Kintsugi

Most people like their gardens to be neat and tidy, organised into geometrical flowerbeds and manicured lawns. Any plant that shows signs of running riot is tamed into submission and so-called weeds are relentlessly chopped and ripped out of soil. Not so in our garden. We allow it to grow in its own way, creating cool shade from overhanging plants, shrubs and creepers, where deer and birds hide. The garden reveals the richness of changing seasons, shades of green and, at this time of year, impressionistic splashes of colour that enhance the cracks in the trellises and jazz up the weeds.

woken by bee hum
nature’s in her summer clothes
gilding the garden

Kim M. Russell, 2017

Kintsugi

My response to dVerse Poets Pub Haibun Monday – Kintsugi: The Art of Broken Pieces

Grace is our host this Monday and she has been telling us about kintsugi, the ancient Japanese art of restoring broken ceramic pottery. She says that kintsugi means ‘golden rejoining’ and refers to the Zen philosophy of acknowledging flaws, embracing change, and restoring an object with a newfound beauty. It’s believed by many that this special technique originated in the 15th century when Japanese shogun Ashikaga Yoshimitsu accidentally broke his favourite tea bowl and sent it to China for repairs. When it was returned to him — pieced together with metal staples — he charged his Japanese craftsmen with finding a more aesthetic repair method, and what they developed was the method of kintsugi, which uses lacquer dusted with gold or other metals to repair cracked, chipped, or broken dishes.

The idea behind kintsugi is to highlight — rather than hide — an object’s flaws, making them beautiful instead of unsightly. This is a prominent theme in the Japanese philosophy of wabi-sabi, which is all about embracing imperfections and revering authenticity above all.

Grace has shared some images and video to illustrate kintsugi and challenges us to write about finding beauty in broken pieces or imperfection and/or the process of mending broken pieces.  We can write about a ‘broken’ object, cityscape or landscape, or personal experience of mending and embracing imperfections, In one or two tight paragraphs, followed by a nature-themed haiku.

Advertisements

36 thoughts on “Kintsugi

  1. I truly love your idea of a garden… and also how wonderful it looks in autumn, and how it fills with animals… our garden is basically a piece of wood… and we just add a bit and trim a little here…. in August I use a scythe to clear it a bit… (also it’s less work and more time to enjoy the garden shade)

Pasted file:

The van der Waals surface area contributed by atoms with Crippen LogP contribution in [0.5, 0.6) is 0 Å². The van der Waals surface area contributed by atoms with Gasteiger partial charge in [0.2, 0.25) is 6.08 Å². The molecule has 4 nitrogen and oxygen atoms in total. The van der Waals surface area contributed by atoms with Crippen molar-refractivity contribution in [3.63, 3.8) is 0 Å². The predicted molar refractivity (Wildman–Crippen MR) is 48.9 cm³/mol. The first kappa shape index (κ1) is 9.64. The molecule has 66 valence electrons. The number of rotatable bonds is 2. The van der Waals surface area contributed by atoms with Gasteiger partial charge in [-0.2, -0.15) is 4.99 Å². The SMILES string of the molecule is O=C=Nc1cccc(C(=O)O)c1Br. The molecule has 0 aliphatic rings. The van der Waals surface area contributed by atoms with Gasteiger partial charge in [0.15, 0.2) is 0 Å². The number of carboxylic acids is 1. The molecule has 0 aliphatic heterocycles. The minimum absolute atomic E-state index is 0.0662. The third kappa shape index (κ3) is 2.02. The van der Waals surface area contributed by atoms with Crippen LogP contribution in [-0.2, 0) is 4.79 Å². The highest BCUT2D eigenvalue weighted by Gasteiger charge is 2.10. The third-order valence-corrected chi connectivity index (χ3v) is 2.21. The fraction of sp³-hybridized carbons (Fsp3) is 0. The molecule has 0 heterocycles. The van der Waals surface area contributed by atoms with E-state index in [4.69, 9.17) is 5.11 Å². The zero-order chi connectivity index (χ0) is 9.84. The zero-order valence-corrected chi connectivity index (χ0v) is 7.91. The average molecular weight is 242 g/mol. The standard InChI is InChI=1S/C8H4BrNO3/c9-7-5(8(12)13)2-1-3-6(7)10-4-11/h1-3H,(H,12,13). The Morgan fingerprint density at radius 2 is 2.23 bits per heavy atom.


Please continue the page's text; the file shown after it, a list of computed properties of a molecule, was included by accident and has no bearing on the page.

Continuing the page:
Liked by 1 person

  2. It’s like with your present mindset, you have created, or allowed a greenbelt to develop. It thrills me to see you gardening outside the box. Your haiku is killer too.

    Liked by 1 person

  3. Your garden, given over to the beauty of nature, allowed to flourish, was until recently my garden.
    Regrettably, advancing years and a level of infirmity, led to the necessity of a maintenance free one as said garden had become a jungle and tree roots threatened the house foundations…
    Nevertheless. many plants potted in containers, and they will be allowed their freedom, if somewhat limited.
    Anna :o]

    Liked by 1 person

    1. My daughter and her husband are great gardeners. They grew their own vegetables in a small plot that was attached to their basement flat but they moved last December and now they have lots of pots with vegetables and flowers!

      Like

  4. I like that kind of garden. Wish I could do that here. We’re expected to keep well cut green lawns, like all the other tenants, bleah! Secretly though, I’ve rebelled. The largest and most beautiful of the trees here are all volunteers. I’m glad you did too I’m glad nature is sculpting your garden, let the bees do it. Ha Ha

    Liked by 1 person

  5. An wonderful grammar for the garden. Nature shouldn’t be tamed, it’s us who have to be tamed by the beaty of it. “woken by bee hum” – just explains how beautiful it’s to be one with nature!

    Liked by 1 person

    1. I couldn’t live in a cityn ow. I’ve lived in London and Cologne but since I moved up here I’ve fallen in love with nature – buildings and traffic just don’t do it for me!

      Liked by 1 person

  6. Great post, I recently wrote a post about wabi-sabi and I think it’s a brilliant idea to embrace! We also let out garden grow of its own accord 🙂

    Liked by 1 person

Leave a Reply

Fill in your details below or click an icon to log in:

WordPress.com Logo

You are commenting using your WordPress.com account. Log Out / Change )

Twitter picture

You are commenting using your Twitter account. Log Out / Change )

Facebook photo

You are commenting using your Facebook account. Log Out / Change )

Google+ photo

You are commenting using your Google+ account. Log Out / Change )

Connecting to %s